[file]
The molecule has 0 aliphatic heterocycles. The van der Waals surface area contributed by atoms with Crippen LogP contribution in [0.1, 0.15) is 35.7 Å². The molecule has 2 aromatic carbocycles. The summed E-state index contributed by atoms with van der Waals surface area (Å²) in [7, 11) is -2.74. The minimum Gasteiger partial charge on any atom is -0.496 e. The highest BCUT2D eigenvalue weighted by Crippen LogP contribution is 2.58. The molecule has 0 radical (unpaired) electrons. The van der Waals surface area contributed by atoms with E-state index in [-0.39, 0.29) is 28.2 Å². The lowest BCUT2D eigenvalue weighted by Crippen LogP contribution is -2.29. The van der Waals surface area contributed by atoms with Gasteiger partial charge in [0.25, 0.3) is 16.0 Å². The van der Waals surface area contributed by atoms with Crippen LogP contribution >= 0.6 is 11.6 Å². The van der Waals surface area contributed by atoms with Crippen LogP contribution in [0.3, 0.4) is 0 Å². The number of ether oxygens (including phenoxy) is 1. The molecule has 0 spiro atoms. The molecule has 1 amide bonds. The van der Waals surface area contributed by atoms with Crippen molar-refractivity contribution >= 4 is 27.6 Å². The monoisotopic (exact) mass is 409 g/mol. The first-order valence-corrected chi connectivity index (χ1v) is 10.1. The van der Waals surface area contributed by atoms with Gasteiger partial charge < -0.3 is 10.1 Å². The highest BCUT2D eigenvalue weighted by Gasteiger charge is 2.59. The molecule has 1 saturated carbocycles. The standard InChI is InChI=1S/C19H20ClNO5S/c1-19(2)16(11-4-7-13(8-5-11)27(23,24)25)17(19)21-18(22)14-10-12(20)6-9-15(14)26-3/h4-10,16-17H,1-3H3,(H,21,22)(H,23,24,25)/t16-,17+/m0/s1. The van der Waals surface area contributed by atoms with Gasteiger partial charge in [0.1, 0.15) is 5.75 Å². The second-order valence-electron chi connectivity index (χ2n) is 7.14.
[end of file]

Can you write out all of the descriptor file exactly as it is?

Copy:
The molecule has 0 aliphatic heterocycles. The van der Waals surface area contributed by atoms with Crippen LogP contribution in [0.1, 0.15) is 35.7 Å². The molecule has 2 aromatic carbocycles. The summed E-state index contributed by atoms with van der Waals surface area (Å²) in [7, 11) is -2.74. The minimum Gasteiger partial charge on any atom is -0.496 e. The highest BCUT2D eigenvalue weighted by Crippen LogP contribution is 2.58. The molecule has 0 radical (unpaired) electrons. The van der Waals surface area contributed by atoms with E-state index in [-0.39, 0.29) is 28.2 Å². The lowest BCUT2D eigenvalue weighted by Crippen LogP contribution is -2.29. The van der Waals surface area contributed by atoms with Gasteiger partial charge in [0.25, 0.3) is 16.0 Å². The van der Waals surface area contributed by atoms with Crippen LogP contribution >= 0.6 is 11.6 Å². The van der Waals surface area contributed by atoms with Crippen LogP contribution in [0.3, 0.4) is 0 Å². The number of ether oxygens (including phenoxy) is 1. The molecule has 0 spiro atoms. The molecule has 1 amide bonds. The van der Waals surface area contributed by atoms with Crippen molar-refractivity contribution >= 4 is 27.6 Å². The monoisotopic (exact) mass is 409 g/mol. The first-order valence-corrected chi connectivity index (χ1v) is 10.1. The van der Waals surface area contributed by atoms with Gasteiger partial charge < -0.3 is 10.1 Å². The highest BCUT2D eigenvalue weighted by Gasteiger charge is 2.59. The molecule has 1 saturated carbocycles. The standard InChI is InChI=1S/C19H20ClNO5S/c1-19(2)16(11-4-7-13(8-5-11)27(23,24)25)17(19)21-18(22)14-10-12(20)6-9-15(14)26-3/h4-10,16-17H,1-3H3,(H,21,22)(H,23,24,25)/t16-,17+/m0/s1. The van der Waals surface area contributed by atoms with Gasteiger partial charge in [0.1, 0.15) is 5.75 Å². The second-order valence-electron chi connectivity index (χ2n) is 7.14.